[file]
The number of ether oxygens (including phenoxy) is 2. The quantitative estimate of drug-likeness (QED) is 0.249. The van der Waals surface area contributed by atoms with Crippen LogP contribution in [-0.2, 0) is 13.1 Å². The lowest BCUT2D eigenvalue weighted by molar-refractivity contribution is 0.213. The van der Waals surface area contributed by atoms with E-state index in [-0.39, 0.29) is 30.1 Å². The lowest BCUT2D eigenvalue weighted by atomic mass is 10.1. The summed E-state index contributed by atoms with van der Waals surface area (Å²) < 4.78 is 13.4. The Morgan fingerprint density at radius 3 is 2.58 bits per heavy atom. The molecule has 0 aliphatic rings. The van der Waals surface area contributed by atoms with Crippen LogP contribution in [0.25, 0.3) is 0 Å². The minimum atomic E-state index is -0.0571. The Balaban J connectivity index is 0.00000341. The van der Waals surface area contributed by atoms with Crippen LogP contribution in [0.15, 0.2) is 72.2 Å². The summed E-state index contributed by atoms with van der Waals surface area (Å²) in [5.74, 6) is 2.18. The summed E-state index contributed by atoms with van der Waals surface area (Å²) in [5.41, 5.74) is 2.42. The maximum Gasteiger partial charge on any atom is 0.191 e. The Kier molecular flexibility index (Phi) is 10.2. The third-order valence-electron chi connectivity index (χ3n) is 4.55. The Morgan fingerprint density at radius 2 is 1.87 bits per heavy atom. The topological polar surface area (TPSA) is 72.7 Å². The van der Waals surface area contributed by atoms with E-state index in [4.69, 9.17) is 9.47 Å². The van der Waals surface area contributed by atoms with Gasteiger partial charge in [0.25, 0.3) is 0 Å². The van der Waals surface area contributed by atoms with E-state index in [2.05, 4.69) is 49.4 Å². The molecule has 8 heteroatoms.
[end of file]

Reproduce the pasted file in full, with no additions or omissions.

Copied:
The number of ether oxygens (including phenoxy) is 2. The quantitative estimate of drug-likeness (QED) is 0.249. The van der Waals surface area contributed by atoms with Crippen LogP contribution in [-0.2, 0) is 13.1 Å². The lowest BCUT2D eigenvalue weighted by molar-refractivity contribution is 0.213. The van der Waals surface area contributed by atoms with E-state index in [-0.39, 0.29) is 30.1 Å². The lowest BCUT2D eigenvalue weighted by atomic mass is 10.1. The summed E-state index contributed by atoms with van der Waals surface area (Å²) < 4.78 is 13.4. The Morgan fingerprint density at radius 3 is 2.58 bits per heavy atom. The molecule has 0 aliphatic rings. The van der Waals surface area contributed by atoms with Crippen LogP contribution in [0.25, 0.3) is 0 Å². The minimum atomic E-state index is -0.0571. The Balaban J connectivity index is 0.00000341. The van der Waals surface area contributed by atoms with Crippen LogP contribution in [0.15, 0.2) is 72.2 Å². The summed E-state index contributed by atoms with van der Waals surface area (Å²) in [5.74, 6) is 2.18. The summed E-state index contributed by atoms with van der Waals surface area (Å²) in [5.41, 5.74) is 2.42. The maximum Gasteiger partial charge on any atom is 0.191 e. The Kier molecular flexibility index (Phi) is 10.2. The third-order valence-electron chi connectivity index (χ3n) is 4.55. The Morgan fingerprint density at radius 2 is 1.87 bits per heavy atom. The topological polar surface area (TPSA) is 72.7 Å². The van der Waals surface area contributed by atoms with E-state index in [4.69, 9.17) is 9.47 Å². The van der Waals surface area contributed by atoms with Gasteiger partial charge in [0.25, 0.3) is 0 Å². The van der Waals surface area contributed by atoms with E-state index in [2.05, 4.69) is 49.4 Å². The molecule has 8 heteroatoms.